OKLAHOMA CITY (AP) _ A group of Oklahoma wine producers say they plan to continue pushing for a change in state law that will allow them to ship their product directly to customers and they appear to have the support of at least one lawmaker.
``It will be a shot in the arm for those who invested money to bring a wine industry to Oklahoma,'' said Rep. Danny Morgan, D-Prague. ``It is a roadblock for them to develop a product in Oklahoma and not to be able to ship it to their customers.''
A measure allowing wineries to do so passed the Senate last session by a 43-1 vote before dying in a House committee.
Bob McBratney, who runs the Stone Bluff Cellars Inn and Winery north of Haskell, produces about 2,000 cases of wine a year.
McBratney, who is from California, owns 70 acres and was looking for a business that could operate on a small farm. The majority of his sales are by word of mouth and selective use of print and radio advertising.
Wine producers such as McBratney can sell to a broker, who sells to a wholesaler who delivers the wine to the liquor retail stores. But he can't ship wine directly to customers, whether they are in Oklahoma or another state. But a visiting customer can buy a case of wine and ship it home, he said.
Wineries also can sell directly to restaurants, he said.
``Small wineries can't afford the charges associated with wholesalers or brokers,'' McBratney said. ``Our margins are too narrow.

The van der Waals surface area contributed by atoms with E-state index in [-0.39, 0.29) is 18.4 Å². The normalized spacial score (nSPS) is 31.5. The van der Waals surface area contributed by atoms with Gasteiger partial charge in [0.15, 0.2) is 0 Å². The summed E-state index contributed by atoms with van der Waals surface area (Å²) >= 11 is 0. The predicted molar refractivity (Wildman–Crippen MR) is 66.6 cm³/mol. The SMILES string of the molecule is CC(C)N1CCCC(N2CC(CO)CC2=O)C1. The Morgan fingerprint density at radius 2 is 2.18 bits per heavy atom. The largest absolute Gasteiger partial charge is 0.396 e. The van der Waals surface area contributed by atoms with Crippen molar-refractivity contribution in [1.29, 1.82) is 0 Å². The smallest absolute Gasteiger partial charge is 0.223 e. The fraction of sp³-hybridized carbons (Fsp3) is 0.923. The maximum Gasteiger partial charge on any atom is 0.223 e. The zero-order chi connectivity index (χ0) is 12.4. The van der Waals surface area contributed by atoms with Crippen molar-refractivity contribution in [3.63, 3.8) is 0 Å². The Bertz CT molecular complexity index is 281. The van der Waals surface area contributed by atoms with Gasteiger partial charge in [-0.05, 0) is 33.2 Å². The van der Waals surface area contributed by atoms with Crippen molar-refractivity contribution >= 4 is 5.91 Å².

``If we could sell out of state, it would add a significant source of revenue without increasing the cost,'' McBratney said.
Those who oppose allowing wineries point to possible problems enforcing the sale of wine to minors and collecting taxes on the sales.
J.B. Jarboe is a partner with Jarboe Sales Co. in Tulsa. Jarboe said the company is the second-largest wholesaler in the state, behind Central Liquor Co. in Oklahoma City.
``Oklahoma will give up a lot of tax revenue,'' Jarboe said. ``There is no way to regulate it or collect it when you bypass the traditional channels.''
McBratney does not believe collecting taxes would be a problem, saying taxes are collected at the point of sale, as with any other retail business.
``It would generate significant additional tax revenues for any winery involved in that commerce,'' McBratney said. ``It is really up to the states to determine how they want to do the tax collection.''